When it comes to preserving cotton candy, chances are that this question has crossed your mind. You can put pretty much any candy in the freezer; the real question is if it’s effective.
When it comes to cotton candy, freezing has little to no effect on the taste or texture. Cotton candy has no moisture in it so there is not much to freeze. If there happens to be any moisture in the cotton candy before freezing, it may end up with hardened clumps of cool cotton candy.
What does freezing cotton candy do?
Aside from having the candy feel slightly cool on the tongue, it does not do much in terms of proper storage.
If there is any trace of moisture in cotton candy, freezing it will condense that moisture along with the candy. This results in clumpy cotton candy.
How to properly store cotton candy?
If your concerns are about storing cotton candy, it is important to package it in an air-tight container. In the freezer, cotton candy is still exposed to moisture if it is not packed and sealed correctly. Remember, moisture is the bane of cotton candy.
To store cotton candy, it is best to keep it sealed in an air-tight container. Ziploc bags or Tupperware containers should suffice normal needs. Ideally, store it in a cool, dark, and dry place.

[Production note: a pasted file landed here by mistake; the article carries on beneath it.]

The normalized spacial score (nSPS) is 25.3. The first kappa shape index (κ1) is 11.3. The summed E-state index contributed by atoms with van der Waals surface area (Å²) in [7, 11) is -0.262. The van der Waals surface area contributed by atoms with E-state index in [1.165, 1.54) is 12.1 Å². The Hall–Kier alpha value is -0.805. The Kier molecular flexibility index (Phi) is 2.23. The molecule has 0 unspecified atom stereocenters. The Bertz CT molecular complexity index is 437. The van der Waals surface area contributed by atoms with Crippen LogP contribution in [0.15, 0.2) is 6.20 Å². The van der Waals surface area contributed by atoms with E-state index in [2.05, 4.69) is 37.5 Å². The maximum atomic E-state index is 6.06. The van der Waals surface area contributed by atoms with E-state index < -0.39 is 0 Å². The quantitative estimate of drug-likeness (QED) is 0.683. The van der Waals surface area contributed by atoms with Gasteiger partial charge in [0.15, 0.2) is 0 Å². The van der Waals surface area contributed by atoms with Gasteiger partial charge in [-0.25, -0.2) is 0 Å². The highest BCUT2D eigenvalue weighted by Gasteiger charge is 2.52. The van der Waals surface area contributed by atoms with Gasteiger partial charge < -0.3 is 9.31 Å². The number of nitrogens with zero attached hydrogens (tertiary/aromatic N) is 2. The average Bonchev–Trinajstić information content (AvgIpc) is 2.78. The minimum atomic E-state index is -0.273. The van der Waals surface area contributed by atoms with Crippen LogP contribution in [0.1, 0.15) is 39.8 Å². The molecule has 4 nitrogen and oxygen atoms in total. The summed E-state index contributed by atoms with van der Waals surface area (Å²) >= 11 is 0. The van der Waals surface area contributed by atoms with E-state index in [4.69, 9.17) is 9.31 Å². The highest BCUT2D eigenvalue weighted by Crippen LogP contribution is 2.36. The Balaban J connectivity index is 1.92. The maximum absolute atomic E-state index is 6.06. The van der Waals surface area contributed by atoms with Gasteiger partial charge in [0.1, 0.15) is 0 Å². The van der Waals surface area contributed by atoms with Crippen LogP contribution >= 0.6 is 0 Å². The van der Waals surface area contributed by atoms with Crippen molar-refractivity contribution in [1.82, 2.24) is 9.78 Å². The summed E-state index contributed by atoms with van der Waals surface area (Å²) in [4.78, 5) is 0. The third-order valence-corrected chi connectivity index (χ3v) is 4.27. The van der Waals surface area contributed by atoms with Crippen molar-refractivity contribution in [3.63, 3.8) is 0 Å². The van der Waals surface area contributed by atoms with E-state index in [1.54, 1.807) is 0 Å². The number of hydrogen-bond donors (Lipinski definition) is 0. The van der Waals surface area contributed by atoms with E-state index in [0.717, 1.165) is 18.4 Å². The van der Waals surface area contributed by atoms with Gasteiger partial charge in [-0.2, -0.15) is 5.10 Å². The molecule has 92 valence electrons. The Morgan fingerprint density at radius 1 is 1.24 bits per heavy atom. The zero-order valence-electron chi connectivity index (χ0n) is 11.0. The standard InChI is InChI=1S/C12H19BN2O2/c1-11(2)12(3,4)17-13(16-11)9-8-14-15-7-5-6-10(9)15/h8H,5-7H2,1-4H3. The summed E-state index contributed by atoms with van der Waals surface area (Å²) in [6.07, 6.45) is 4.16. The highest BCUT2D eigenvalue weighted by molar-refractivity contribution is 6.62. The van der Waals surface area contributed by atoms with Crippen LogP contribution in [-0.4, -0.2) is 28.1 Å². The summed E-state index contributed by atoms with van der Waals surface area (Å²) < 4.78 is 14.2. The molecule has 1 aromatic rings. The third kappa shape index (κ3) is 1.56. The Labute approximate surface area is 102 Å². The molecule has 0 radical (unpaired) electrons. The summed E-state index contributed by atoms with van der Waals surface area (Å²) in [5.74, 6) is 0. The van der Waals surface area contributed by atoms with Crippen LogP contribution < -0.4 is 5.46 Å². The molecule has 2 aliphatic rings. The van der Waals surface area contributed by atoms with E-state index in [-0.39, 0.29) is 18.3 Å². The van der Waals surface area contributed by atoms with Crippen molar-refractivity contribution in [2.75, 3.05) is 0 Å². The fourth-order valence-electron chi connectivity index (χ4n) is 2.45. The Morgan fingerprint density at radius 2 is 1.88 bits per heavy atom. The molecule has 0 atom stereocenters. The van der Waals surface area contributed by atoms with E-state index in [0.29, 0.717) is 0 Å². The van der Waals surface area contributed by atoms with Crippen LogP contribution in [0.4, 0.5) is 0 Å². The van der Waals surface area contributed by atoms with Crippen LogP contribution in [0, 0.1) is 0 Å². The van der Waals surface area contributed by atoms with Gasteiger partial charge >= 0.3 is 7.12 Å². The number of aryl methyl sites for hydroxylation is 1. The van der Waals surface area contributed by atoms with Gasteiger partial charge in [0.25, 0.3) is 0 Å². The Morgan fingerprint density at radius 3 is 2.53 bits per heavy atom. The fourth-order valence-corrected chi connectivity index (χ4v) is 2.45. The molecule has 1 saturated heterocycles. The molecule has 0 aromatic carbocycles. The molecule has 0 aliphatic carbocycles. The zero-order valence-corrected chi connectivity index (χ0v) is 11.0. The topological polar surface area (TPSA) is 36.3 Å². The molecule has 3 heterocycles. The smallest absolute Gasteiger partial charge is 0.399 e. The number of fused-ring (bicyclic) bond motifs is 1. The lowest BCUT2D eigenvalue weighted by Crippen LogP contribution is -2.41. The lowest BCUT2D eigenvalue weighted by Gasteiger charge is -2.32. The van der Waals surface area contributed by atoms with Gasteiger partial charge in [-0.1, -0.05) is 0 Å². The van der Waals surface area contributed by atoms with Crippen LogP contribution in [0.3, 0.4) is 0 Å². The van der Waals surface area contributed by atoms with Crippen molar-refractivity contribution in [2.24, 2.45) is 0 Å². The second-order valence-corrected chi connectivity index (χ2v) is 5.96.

Pro tip: Throw in a food-grade safe desiccant packet to deal with any extra moisture. This will help with other types of candy that are prone to becoming sticky.
Freezing does not seem to help shelf-life duration; in fact, it may make it worse! In low temperatures, it is easy for moisture in the containers to condense and wick away at the cotton candy.
Is it okay to put cotton candy in the refrigerator?
If the cotton candy is exposed to temperatures of at least 80 degrees, it is probably better off to store it in the refrigerator.
However, there is still going to be moisture so make sure the candy is properly sealed in an air-tight container. You don’t want the cotton candy to absorb moisture (or worse, smells) from general humidity in the refrigerator.